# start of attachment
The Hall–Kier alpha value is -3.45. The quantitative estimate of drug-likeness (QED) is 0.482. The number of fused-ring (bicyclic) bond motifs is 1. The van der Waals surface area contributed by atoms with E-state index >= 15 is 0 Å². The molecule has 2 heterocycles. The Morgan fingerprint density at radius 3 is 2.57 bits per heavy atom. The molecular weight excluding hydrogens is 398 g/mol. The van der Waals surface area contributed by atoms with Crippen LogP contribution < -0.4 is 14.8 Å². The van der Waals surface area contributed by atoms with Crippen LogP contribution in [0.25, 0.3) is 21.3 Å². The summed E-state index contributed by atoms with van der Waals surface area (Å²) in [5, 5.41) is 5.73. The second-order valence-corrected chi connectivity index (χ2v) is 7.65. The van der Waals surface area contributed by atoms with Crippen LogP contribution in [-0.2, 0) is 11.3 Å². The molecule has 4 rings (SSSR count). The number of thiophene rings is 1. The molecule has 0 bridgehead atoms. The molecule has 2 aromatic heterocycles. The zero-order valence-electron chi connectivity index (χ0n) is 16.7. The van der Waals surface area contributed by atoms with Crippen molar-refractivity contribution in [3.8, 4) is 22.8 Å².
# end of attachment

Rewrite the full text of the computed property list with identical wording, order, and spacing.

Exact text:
The Hall–Kier alpha value is -3.45. The quantitative estimate of drug-likeness (QED) is 0.482. The number of fused-ring (bicyclic) bond motifs is 1. The van der Waals surface area contributed by atoms with E-state index >= 15 is 0 Å². The molecule has 2 heterocycles. The Morgan fingerprint density at radius 3 is 2.57 bits per heavy atom. The molecular weight excluding hydrogens is 398 g/mol. The van der Waals surface area contributed by atoms with Crippen LogP contribution < -0.4 is 14.8 Å². The van der Waals surface area contributed by atoms with Crippen LogP contribution in [0.25, 0.3) is 21.3 Å². The summed E-state index contributed by atoms with van der Waals surface area (Å²) in [5, 5.41) is 5.73. The second-order valence-corrected chi connectivity index (χ2v) is 7.65. The van der Waals surface area contributed by atoms with Crippen LogP contribution in [-0.2, 0) is 11.3 Å². The molecule has 4 rings (SSSR count). The number of thiophene rings is 1. The molecule has 0 bridgehead atoms. The molecule has 2 aromatic heterocycles. The zero-order valence-electron chi connectivity index (χ0n) is 16.7. The van der Waals surface area contributed by atoms with Crippen molar-refractivity contribution in [3.8, 4) is 22.8 Å².